The improvement approach falls into three key phases, which reflect the Plan, Do, Study (or Check), Adjust (PDSA) cycle of lean (sometimes referred to as PDCA).

  • Understanding the system (Study and Adjust thinking) or “Diagnostics”
  • Testing different solutions and implementing new processes (Planning and Doing) or “Maintenance and Innovations”
  • Measuring for improvement (Study and Adjust thinking again) or “Continuous Improvement”

Clinical improvement

The discipline of clinical systems improvement focuses on processes within organisations, viewed from a patient perspective. It emphasises engagement of all stakeholders in understanding and improving an end-to-end process and uses time-series data to diagnose and measure the impact of improvements. Changes are tested using Deming’s quality improvement cycle of Plan, Do, Study (or Check) and Adjust (PDSA).


Lean methodology – the basis of the world-famous Toyota production model – aims to provide what the customer wants, quickly, efficiently and with as little ‘waste’ as possible. Its application to healthcare lies in streamlining and improving the quality of processes by minimising or eliminating waste (including unnecessary delays, re-work, inappropriate procedures and errors) and maximising what adds value to patients. Add to this the concept of “Kaizen” (“Continuous Improvement” in Japanese) and you have the basis of a strong change competence in any organisation.

Weakest link?

The theory of constraints came from a simple concept similar to the idea that a chain is only as strong as its weakest link. It recognises that movement along a process, or chain of tasks, will only flow at the rate of the task that has the least capacity. The approach involves two key principles.

  • Identifying the constraint (or bottleneck) in the process and getting the most out of that constraint. Since this rate-limiting step determines the system’s throughput, the entire value of the system is represented by what flows through this bottleneck.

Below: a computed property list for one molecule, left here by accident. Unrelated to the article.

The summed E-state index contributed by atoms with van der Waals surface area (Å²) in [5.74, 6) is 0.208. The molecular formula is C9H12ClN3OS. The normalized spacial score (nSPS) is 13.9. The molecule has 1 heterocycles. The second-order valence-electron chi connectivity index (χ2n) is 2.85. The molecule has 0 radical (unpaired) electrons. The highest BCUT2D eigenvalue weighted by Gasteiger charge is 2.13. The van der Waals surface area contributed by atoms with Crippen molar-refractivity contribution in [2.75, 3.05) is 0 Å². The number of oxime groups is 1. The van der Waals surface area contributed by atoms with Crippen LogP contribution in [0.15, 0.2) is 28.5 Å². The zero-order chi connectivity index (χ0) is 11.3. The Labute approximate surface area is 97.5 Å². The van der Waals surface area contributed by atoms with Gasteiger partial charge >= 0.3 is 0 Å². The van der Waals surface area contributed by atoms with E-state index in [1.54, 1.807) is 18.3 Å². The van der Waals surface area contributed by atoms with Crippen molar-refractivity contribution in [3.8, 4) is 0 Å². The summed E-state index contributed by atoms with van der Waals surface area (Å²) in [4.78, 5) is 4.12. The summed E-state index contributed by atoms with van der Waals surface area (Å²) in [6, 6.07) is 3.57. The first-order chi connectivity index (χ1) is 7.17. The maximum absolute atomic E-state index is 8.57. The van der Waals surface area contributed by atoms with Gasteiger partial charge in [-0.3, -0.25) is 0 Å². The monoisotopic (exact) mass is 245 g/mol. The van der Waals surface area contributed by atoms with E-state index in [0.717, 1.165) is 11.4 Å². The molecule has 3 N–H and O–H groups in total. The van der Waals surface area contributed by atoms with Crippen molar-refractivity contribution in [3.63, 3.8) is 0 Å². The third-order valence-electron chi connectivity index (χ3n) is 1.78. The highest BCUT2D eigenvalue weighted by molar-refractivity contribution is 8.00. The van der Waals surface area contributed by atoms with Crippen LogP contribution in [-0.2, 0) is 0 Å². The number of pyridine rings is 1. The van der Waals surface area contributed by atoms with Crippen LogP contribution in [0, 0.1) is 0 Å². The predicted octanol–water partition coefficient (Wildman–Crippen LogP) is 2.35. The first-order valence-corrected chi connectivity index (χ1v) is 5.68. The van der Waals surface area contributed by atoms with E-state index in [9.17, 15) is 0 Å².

• Recognising the impact of mismatches between the variations in demand and variations in capacity at the process constraint.

In summary, the healthcare industry still lags behind many other industries in terms of applying some best practice protocols and methodologies for improving the “Process Flow”, “Waste Removal”, “Improve Efficiency” and, by implication, “Positively Impact Customer Experience”. In fact, without a real focus on Customer/Patient Experience element – based around clear outcomes – these sound methodologies will under-deliver.

Haytham Soliman

A GMC registered orthopaedics surgeon with more than 10 years of clinical experience, Haytham trained in Orthopaedics Surgery with special interest in Sports Medicine. He is an advocate of applying quality control measures, evidence-based medicine and updated clinical research in his practice. He also has 8 years' business and managerial experience with Bupa Arabia as a Customer Experience Excellence Leader. His expertise includes project management, cost containment strategies, strategic partners' relations and customer experience excellence protocols. An ex-professional athlete, he has a passion for sports and is currently participating in amateur level triathlon competitions.